One in five young people in Britain say their finances are out of control, a poll shows.
The survey by Neyber, the financial wellbeing company, also found 70% of people under 34 need to regularly borrow, either to pay their monthly bills or deal with day-to-day living expenses.
Payday lenders are more commonly used by the young, with 8% of 18-24 year olds having used one, compared with no one over the age of 65.
According to the Money Advice Service, 18% of young adults have borrowed money from a friend or a family member to pay for necessities like bills and 61% agreed that their life would improve if they could manage their money better.
Heidi Allan, head of employee wellbeing at Neyber, said job uncertainty, fluctuating wages, university loans and increasing property rental costs are causing many young people to seek out unnecessarily expensive loans and other forms of credit just to support day-to-day living.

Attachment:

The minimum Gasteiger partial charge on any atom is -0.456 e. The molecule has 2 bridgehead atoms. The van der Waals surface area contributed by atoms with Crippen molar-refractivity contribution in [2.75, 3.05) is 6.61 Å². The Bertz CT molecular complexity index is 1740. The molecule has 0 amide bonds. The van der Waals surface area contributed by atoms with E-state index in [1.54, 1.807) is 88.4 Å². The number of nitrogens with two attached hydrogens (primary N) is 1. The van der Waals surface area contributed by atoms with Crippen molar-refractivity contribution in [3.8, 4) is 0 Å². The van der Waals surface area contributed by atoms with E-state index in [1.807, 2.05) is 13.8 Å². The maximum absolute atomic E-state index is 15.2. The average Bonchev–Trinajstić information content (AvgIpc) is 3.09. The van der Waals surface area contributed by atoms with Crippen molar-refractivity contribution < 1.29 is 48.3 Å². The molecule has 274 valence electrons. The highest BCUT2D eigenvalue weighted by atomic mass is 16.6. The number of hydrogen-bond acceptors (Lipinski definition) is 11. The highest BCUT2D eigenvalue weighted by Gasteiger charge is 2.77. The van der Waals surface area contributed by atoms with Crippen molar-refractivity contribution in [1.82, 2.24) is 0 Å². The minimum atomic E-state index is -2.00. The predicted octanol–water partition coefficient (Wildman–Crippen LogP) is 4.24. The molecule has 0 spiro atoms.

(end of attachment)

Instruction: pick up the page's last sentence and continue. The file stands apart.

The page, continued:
“One of the many impacts is that they aren’t able to create savings – for a buffer when they need extra financial support or a deposit on their own home. Good financial wellbeing is far too remote for far too many young people today,” she warned.
Allan said employers can help because being paid for the first time is one of life’s many milestones and the beginning of a lifelong relationship with earning, saving and spending money.
“Getting that relationship right from the start is the basis for good financial wellbeing, and employers have a unique opportunity to help young employees when they first join the workforce,” she stated.